Tularemia test

Alternative names
Serology for tularemia; Serology for Franciscella tularensis

Definition
This test involves an analysis of the blood to detect the presence of antibodies against Franciscella tularensis (the microorganism that causes the disease tularemia).

How the test is performed

Blood is drawn from a vein (venipuncture), usually from the inside of the elbow or the back of the hand. The puncture site is cleaned with antiseptic, and a tourniquet (an elastic band) or Blood pressure cuff is placed around the upper arm to apply pressure and restrict blood flow through the vein. This causes veins below the tourniquet to distend (fill with blood).

A needle is inserted into the vein, and the blood is collected in an airtight vial or a syringe. During the procedure, the tourniquet is removed to restore circulation. Once the blood has been collected, the needle is removed, and the puncture site is covered to stop any bleeding.

Infant or young child:
The area is cleansed with antiseptic and punctured with a sharp needle or a lancet. The blood may be collected in a pipette (small glass tube), on a slide, onto a test strip, or into a small container. Cotton or a bandage may be applied to the puncture site if there is any continued bleeding.

The blood is then analyzed in a laboratory. Serology refers to the study of serum for its antibody content. Certain microorganisms stimulate the body to produce these antibodies during an active infection. In the laboratory, the antibodies react with antigens in specific ways that can be used to confirm the identity of the specific microorganism.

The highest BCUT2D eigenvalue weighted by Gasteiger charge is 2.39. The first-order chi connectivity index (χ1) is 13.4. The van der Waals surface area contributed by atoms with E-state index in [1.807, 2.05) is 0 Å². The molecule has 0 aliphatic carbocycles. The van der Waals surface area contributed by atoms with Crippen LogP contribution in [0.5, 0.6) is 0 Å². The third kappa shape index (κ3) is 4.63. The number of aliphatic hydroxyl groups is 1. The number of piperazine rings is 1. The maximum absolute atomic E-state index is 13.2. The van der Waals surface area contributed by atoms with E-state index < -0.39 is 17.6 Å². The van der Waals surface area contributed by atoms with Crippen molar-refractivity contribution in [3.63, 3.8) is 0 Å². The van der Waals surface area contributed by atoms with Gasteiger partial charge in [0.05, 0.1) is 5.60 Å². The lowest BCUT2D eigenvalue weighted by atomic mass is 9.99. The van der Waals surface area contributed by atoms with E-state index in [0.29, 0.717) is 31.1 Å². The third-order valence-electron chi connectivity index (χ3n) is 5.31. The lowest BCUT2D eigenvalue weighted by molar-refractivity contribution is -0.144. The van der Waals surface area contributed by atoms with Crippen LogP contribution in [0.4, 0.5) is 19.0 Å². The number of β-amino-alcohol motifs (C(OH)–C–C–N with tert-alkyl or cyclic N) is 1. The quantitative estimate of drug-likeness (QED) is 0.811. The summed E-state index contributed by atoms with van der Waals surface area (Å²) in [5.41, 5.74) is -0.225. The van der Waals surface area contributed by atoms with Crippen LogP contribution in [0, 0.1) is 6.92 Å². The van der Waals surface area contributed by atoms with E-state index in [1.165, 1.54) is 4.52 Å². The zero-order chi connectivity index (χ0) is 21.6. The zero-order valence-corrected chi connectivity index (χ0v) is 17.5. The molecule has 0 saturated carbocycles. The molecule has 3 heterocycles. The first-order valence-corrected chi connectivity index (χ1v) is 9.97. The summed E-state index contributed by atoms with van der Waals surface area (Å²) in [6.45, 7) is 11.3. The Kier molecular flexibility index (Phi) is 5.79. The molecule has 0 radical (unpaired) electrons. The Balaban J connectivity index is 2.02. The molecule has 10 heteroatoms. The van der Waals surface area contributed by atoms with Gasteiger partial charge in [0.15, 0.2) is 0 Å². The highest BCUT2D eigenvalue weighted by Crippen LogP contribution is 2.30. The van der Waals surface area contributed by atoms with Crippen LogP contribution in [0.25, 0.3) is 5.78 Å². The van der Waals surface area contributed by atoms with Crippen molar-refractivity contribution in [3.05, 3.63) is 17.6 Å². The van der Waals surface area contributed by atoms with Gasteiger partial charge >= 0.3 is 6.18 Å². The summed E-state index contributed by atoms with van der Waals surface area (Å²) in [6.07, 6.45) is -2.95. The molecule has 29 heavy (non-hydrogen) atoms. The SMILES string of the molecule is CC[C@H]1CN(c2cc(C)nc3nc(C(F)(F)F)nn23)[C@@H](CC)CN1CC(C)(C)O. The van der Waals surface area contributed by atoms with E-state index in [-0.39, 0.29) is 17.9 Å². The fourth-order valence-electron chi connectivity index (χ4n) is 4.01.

There are several serology techniques that can be used depending on the suspected antibodies. Serology techniques include agglutination, precipitation, complement-fixation, and fluorescent antibodies.

How to prepare for the test
Adults:
There is no special preparation.

Infants and children:
The physical and psychological preparation you can provide for this or any test or procedure depends on your child’s age, interests, previous experiences, and level of trust. For specific information regarding how you can prepare your child, see the following topics as they correspond to your child’s age:

How the test will feel
When the needle is inserted to draw blood, some people feel moderate pain, while others feel only a prick or stinging sensation. Afterward, there may be some throbbing.

Why the test is performed
Serology may be performed when tularemia is suspected. (A blood culture may also be used to identify tularemia.)

Normal Values
No antibodies are detected. However, during the first few days to weeks of exposure to an antigen, there may be slight antibody production. As the disease progresses, more antibodies will be present. If a disease is suspected, the test may need to be repeated several weeks after the first test.

What abnormal results mean
If antibodies are detected, there has been exposure to Franciscella tularensis (possible tularemia).

What the risks are

     
  • excessive bleeding  
  • fainting or feeling light-headed  
  • hematoma (blood accumulating under the skin)  
  • infection (a slight risk any time the skin is broken)  
  • multiple punctures to locate veins

Special considerations
A serology test can determine if a patient has ever been exposed to a particular antigen, but this does not necessarily indicate a current infection. Increasing antibody levels are more likely to indicate a current infection.

Veins and arteries vary in size from one patient to another and from one side of the body to the other. Obtaining a blood sample from some people may be more difficult than from others.

Johns Hopkins patient information

Last revised: December 3, 2012
by Levon Ter-Markosyan, D.M.D.

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